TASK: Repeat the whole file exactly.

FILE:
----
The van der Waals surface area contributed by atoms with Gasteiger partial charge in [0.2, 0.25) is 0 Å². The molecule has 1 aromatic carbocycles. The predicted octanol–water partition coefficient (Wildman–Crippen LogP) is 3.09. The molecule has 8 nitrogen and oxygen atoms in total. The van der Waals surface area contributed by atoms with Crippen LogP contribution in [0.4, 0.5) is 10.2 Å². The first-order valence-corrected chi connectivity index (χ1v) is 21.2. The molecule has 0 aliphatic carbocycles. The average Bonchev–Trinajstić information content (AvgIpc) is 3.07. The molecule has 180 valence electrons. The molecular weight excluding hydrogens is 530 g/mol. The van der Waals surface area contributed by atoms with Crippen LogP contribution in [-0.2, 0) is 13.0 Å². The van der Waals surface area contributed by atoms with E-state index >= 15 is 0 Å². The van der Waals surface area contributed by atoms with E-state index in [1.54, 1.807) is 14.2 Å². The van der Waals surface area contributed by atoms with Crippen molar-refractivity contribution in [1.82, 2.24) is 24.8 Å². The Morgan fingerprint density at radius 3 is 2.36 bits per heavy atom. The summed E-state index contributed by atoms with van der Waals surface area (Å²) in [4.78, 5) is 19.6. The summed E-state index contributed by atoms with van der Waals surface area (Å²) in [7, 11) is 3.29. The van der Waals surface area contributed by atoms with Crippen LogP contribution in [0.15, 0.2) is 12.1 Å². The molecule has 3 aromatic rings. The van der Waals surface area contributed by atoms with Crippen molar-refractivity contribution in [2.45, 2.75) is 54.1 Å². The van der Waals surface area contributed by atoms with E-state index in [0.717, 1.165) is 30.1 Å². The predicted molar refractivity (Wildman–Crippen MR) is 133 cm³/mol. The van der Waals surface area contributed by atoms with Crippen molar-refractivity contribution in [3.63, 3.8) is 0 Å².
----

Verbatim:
The van der Waals surface area contributed by atoms with Gasteiger partial charge in [0.2, 0.25) is 0 Å². The molecule has 1 aromatic carbocycles. The predicted octanol–water partition coefficient (Wildman–Crippen LogP) is 3.09. The molecule has 8 nitrogen and oxygen atoms in total. The van der Waals surface area contributed by atoms with Crippen LogP contribution in [0.4, 0.5) is 10.2 Å². The first-order valence-corrected chi connectivity index (χ1v) is 21.2. The molecule has 0 aliphatic carbocycles. The average Bonchev–Trinajstić information content (AvgIpc) is 3.07. The molecule has 180 valence electrons. The molecular weight excluding hydrogens is 530 g/mol. The van der Waals surface area contributed by atoms with Crippen LogP contribution in [-0.2, 0) is 13.0 Å². The van der Waals surface area contributed by atoms with E-state index >= 15 is 0 Å². The van der Waals surface area contributed by atoms with E-state index in [1.54, 1.807) is 14.2 Å². The van der Waals surface area contributed by atoms with Crippen molar-refractivity contribution in [1.82, 2.24) is 24.8 Å². The Morgan fingerprint density at radius 3 is 2.36 bits per heavy atom. The summed E-state index contributed by atoms with van der Waals surface area (Å²) in [4.78, 5) is 19.6. The summed E-state index contributed by atoms with van der Waals surface area (Å²) in [7, 11) is 3.29. The van der Waals surface area contributed by atoms with Crippen LogP contribution in [0.15, 0.2) is 12.1 Å². The molecule has 3 aromatic rings. The van der Waals surface area contributed by atoms with Crippen molar-refractivity contribution in [2.45, 2.75) is 54.1 Å². The van der Waals surface area contributed by atoms with E-state index in [0.717, 1.165) is 30.1 Å². The predicted molar refractivity (Wildman–Crippen MR) is 133 cm³/mol. The van der Waals surface area contributed by atoms with Crippen molar-refractivity contribution in [3.63, 3.8) is 0 Å².